Doctor of Oceanography and Coastal Sciences (POCS)
Oceanography and Coastal Sciences
This dissertation explores the mechanisms driving sediment transport and deposition on the continental shelf and within the bays of the northern Gulf of Mexico via a suite of geophysical methods and sediment cores on a variety of timescales. This dissertation is comprised of three main chapters, each focusing on a different location, environment, and process but tied together using geophysical survey, a thematic focus on geomorphic change and sediment transport within the deltaic cycle and deltaic plain environments, and the implications this change poses for both past and future sediment transport and environmental change in response to sea level change. Chapter Two uses repeat interferometric bathymetric and sidescan sonar surveys of Block 88, a dredge pit on Ship Shoal, Louisiana to study short-term sediment transport and deposition. This chapter concludes that the highest sandy sediment accumulation rates occur immediately down-current of the longshore transport direction, implying it is possible to use a dredge pit to trap sand, given appropriate engineering. Chapter Three uses CHIRP subbottom and vibracoring data to locate the paleodistributaries of the Teche and Lafourche lobes of the Mississippi system. The sandy deposits identified in this chapter are ideal for coastal restoration efforts as the deposits are local, have minimal overburden (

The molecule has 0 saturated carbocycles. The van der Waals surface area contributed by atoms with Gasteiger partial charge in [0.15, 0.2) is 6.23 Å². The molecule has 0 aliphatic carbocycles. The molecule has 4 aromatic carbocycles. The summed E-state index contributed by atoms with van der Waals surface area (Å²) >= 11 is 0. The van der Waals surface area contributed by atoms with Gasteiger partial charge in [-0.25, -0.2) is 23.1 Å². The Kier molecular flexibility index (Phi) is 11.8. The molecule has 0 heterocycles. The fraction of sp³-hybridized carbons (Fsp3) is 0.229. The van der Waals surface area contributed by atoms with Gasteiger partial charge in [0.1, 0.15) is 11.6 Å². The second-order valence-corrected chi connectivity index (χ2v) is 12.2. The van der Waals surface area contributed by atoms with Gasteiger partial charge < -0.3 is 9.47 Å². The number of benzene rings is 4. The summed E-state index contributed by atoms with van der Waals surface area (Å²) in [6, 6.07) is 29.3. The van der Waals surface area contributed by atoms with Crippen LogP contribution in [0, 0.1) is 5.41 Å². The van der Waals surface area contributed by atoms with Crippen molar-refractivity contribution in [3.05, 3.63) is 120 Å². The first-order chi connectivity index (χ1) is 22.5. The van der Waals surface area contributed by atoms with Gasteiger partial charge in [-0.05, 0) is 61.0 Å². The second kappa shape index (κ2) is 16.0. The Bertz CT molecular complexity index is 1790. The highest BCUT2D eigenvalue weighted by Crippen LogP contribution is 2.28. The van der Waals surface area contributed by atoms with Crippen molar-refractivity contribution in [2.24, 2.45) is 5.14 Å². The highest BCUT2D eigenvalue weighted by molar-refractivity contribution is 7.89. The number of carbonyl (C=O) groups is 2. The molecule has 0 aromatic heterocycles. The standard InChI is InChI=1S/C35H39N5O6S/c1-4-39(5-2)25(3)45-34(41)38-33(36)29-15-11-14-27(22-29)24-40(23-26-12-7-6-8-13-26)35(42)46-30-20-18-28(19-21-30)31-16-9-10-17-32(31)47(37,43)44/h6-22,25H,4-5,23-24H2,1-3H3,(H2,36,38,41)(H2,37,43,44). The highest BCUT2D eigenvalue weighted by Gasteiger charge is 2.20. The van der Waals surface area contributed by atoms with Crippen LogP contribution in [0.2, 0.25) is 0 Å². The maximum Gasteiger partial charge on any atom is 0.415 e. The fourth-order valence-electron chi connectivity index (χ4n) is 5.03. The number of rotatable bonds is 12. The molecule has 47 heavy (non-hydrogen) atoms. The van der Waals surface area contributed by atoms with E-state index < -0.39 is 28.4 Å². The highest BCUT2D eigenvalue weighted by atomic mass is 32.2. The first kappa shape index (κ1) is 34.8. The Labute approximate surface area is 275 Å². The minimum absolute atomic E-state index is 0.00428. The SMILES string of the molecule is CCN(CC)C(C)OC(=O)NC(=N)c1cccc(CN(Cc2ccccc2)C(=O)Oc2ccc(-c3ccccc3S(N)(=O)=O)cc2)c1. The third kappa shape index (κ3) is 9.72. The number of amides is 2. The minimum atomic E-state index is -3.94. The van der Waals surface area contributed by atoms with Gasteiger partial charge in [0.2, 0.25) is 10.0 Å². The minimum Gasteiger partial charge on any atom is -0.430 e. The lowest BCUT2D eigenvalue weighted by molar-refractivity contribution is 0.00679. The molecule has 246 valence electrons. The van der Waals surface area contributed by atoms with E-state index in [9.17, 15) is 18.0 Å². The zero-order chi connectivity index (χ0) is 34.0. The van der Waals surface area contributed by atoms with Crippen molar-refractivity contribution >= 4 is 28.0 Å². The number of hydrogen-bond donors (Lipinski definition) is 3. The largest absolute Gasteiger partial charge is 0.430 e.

Moran, Kelli, "Sediment Transport and Geomorphological Evolution in the Northern Gulf of Mexico" (2023). LSU Doctoral Dissertations. 6047.
Available for download on Friday, May 01, 2026
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